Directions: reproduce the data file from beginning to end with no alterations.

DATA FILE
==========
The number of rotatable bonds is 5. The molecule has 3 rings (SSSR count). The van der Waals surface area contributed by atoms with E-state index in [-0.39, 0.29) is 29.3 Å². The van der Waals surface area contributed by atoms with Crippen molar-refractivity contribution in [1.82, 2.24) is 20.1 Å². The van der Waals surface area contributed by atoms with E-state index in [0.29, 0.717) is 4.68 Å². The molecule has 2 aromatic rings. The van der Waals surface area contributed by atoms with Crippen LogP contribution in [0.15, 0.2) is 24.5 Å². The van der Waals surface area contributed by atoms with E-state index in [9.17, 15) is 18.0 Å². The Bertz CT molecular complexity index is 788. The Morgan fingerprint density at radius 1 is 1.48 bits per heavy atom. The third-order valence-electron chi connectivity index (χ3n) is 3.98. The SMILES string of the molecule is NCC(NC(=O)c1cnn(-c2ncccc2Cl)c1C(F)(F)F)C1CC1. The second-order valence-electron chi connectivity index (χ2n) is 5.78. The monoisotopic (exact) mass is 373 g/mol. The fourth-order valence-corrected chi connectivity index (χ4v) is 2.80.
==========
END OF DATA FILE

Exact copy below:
The number of rotatable bonds is 5. The molecule has 3 rings (SSSR count). The van der Waals surface area contributed by atoms with E-state index in [-0.39, 0.29) is 29.3 Å². The van der Waals surface area contributed by atoms with Crippen molar-refractivity contribution in [1.82, 2.24) is 20.1 Å². The van der Waals surface area contributed by atoms with E-state index in [0.29, 0.717) is 4.68 Å². The molecule has 2 aromatic rings. The van der Waals surface area contributed by atoms with Crippen LogP contribution in [0.15, 0.2) is 24.5 Å². The van der Waals surface area contributed by atoms with E-state index in [9.17, 15) is 18.0 Å². The Bertz CT molecular complexity index is 788. The Morgan fingerprint density at radius 1 is 1.48 bits per heavy atom. The third-order valence-electron chi connectivity index (χ3n) is 3.98. The SMILES string of the molecule is NCC(NC(=O)c1cnn(-c2ncccc2Cl)c1C(F)(F)F)C1CC1. The second-order valence-electron chi connectivity index (χ2n) is 5.78. The monoisotopic (exact) mass is 373 g/mol. The fourth-order valence-corrected chi connectivity index (χ4v) is 2.80.